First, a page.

The core principle behind coherence checking — surfacing objects that are in an invalid state — can be applied to any system where correctness is important. For example, we also apply coherence checks to make sure all of our card orders are being sent out correctly.


Whereas coherence checks make sure that the state of your system is correct, reconciliation makes sure that the states of two different systems are in agreement.

In the case of payment processing we reconcile our internal ledger, which stores all transactions and is used to calculate account balances, with a settlement account. Settlement is the process that actually moves money between banks, which is often done in bulk. During the reconciliation process we verify that the sum of all movements in our internal ledger is the same as the amount of money that has entered or left our settlement account.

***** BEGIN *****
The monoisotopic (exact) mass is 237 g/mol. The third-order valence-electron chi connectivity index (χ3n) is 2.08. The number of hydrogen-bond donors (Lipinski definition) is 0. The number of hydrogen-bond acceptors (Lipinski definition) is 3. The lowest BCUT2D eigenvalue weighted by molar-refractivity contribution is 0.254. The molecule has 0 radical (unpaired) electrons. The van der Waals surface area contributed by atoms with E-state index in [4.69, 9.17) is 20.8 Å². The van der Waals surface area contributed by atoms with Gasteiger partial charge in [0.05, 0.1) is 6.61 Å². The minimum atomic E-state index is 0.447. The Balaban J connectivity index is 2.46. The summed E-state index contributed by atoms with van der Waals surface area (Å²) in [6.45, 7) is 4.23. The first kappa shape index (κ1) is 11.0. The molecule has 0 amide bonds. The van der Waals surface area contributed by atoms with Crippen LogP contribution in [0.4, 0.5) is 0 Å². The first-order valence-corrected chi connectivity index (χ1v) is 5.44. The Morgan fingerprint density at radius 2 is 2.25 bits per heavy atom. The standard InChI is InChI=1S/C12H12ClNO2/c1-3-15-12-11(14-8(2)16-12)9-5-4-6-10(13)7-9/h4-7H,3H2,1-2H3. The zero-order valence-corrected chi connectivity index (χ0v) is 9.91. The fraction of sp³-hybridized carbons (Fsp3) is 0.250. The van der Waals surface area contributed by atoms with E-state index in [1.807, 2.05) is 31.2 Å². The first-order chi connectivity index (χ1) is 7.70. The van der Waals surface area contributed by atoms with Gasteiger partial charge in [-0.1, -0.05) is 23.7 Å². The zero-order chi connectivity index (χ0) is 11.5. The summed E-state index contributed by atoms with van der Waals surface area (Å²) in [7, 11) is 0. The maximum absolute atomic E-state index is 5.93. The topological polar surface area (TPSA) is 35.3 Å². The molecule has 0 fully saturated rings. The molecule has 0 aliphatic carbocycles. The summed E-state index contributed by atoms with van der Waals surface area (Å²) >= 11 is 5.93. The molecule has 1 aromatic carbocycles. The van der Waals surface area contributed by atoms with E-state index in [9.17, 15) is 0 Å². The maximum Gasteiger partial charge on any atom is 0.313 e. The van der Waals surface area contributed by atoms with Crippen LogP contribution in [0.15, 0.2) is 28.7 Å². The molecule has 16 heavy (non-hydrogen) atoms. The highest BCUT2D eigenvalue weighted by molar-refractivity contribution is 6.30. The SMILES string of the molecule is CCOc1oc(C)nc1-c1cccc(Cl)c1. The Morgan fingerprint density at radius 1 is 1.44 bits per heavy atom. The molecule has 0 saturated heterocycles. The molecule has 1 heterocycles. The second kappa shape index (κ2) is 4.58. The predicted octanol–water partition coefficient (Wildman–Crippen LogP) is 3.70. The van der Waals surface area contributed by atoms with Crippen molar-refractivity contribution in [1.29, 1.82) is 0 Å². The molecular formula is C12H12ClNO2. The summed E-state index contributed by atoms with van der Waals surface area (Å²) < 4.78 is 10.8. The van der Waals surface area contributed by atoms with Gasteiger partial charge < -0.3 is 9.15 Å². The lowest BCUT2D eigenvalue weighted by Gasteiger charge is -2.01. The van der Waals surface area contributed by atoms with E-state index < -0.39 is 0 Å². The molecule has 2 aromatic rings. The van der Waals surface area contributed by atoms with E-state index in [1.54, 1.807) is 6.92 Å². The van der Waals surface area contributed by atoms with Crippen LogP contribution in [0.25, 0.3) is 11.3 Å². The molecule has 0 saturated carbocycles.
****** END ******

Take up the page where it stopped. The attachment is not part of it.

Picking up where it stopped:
Let’s say we’ve processed two payments of £5 on a particular day. However, the next day £15 has been deposited into our settlement account. That means that we received £5 more than we expected. This is called a reconciliation break or reconciliation difference. It probably means that we failed to process one of the payments that we received.

A diagram showing a reconciliation different of £5 between the Monzo Ledger and the Settlement Account.

We’ve implemented reconciliation using models that pull data from two tables. One table contains ledger entries and one contains bank statement lines. We compare them on a daily basis. If there are any reconciliation breaks, an engineer gets notified and fixes the issue, just like we do with coherence checking. We’ve also implemented a system that requires engineers to acknowledge reconciliation breaks and give evidence when they resolve the reconciliation break, so that we have an audit log of how we dealt with each break.